Even wine types who are moderately familiar with France are likely to be confused, because Chinon is just not that well known. It's a red wine region in a part of France, the Loire, that is known for white wine if it's known at all. So when someone sees this bottle in a store, it's not surprising if they walk past.

Which would be a mistake. The Riviere ($8, purchased) is fabulous cheap wine, and raises the question yet again of why we don't see this kind of effort from California more often. The Rivere, made with cabernet franc, is a simple wine, but not insulting like so many of its West Coast brethren. Look for some red fruit, maybe a hint of violet, some sweet tannins, a little pepper, and enough acid to balance that odd combination. The wine, also, is not green or unripe in any way, which is often the case for cheap cabernet franc.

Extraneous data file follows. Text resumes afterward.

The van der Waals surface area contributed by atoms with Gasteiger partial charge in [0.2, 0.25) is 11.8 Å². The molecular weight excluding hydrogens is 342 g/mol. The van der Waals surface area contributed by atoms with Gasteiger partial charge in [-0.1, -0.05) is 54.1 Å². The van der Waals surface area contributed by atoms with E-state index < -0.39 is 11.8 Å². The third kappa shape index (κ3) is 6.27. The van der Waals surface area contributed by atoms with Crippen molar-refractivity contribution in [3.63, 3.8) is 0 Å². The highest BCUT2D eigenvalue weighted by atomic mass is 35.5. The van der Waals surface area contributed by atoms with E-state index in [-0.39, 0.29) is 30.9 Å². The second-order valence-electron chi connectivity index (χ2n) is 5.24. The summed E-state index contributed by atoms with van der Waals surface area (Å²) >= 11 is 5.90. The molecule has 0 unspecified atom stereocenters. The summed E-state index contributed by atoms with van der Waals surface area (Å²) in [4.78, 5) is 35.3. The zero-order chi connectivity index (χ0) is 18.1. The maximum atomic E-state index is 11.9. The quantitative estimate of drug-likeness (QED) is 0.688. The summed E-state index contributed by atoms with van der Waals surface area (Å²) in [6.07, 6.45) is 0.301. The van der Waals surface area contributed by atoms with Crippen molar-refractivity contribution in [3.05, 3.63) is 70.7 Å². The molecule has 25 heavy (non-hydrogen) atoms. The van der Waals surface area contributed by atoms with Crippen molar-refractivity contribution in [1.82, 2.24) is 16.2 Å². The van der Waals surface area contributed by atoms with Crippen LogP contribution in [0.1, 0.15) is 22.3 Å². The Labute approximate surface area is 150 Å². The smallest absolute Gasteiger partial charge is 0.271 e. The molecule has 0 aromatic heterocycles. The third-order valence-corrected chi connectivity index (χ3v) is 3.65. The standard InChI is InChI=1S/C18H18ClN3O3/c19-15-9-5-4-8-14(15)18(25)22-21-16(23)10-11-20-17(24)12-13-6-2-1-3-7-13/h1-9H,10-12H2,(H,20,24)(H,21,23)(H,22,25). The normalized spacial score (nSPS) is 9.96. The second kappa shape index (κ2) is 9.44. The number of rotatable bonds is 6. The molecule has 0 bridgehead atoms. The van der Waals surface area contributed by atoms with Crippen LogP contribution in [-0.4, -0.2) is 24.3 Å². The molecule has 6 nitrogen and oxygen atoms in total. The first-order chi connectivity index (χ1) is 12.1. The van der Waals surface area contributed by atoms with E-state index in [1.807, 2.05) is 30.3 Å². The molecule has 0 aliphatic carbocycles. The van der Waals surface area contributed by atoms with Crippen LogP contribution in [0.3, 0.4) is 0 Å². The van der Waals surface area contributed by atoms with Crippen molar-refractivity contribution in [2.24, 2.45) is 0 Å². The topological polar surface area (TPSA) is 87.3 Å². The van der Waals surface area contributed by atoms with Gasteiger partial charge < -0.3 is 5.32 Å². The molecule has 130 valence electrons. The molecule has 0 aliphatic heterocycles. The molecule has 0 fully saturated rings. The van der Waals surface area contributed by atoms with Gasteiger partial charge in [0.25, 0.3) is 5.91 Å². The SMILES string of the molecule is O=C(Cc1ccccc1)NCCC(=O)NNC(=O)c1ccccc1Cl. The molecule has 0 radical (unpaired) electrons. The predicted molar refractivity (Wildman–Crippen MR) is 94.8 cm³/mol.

It's red meat wine, but also easy enough if you want to drink it on its own. Highly recommended and almost certain to make the 2012 $10 Hall of Fame.

Mini-reviews 29: Stag’s Leap, Flat Creek, Le Grand Nor, De Bortoli

Reviews of wines that don ?t need their own post, but are worth noting for one reason or another. Look for it on the final Friday of each month:

? Stag's Leap Merlot 2004 ($35, sample): Cleaning out the wine cellar, and found this gorgeous, beautiful wine. Tastes like Napa, with deep, luscious black fruit, but with other qualities that make for a wonderful wine, including a long chalky finish and a full, rich middle.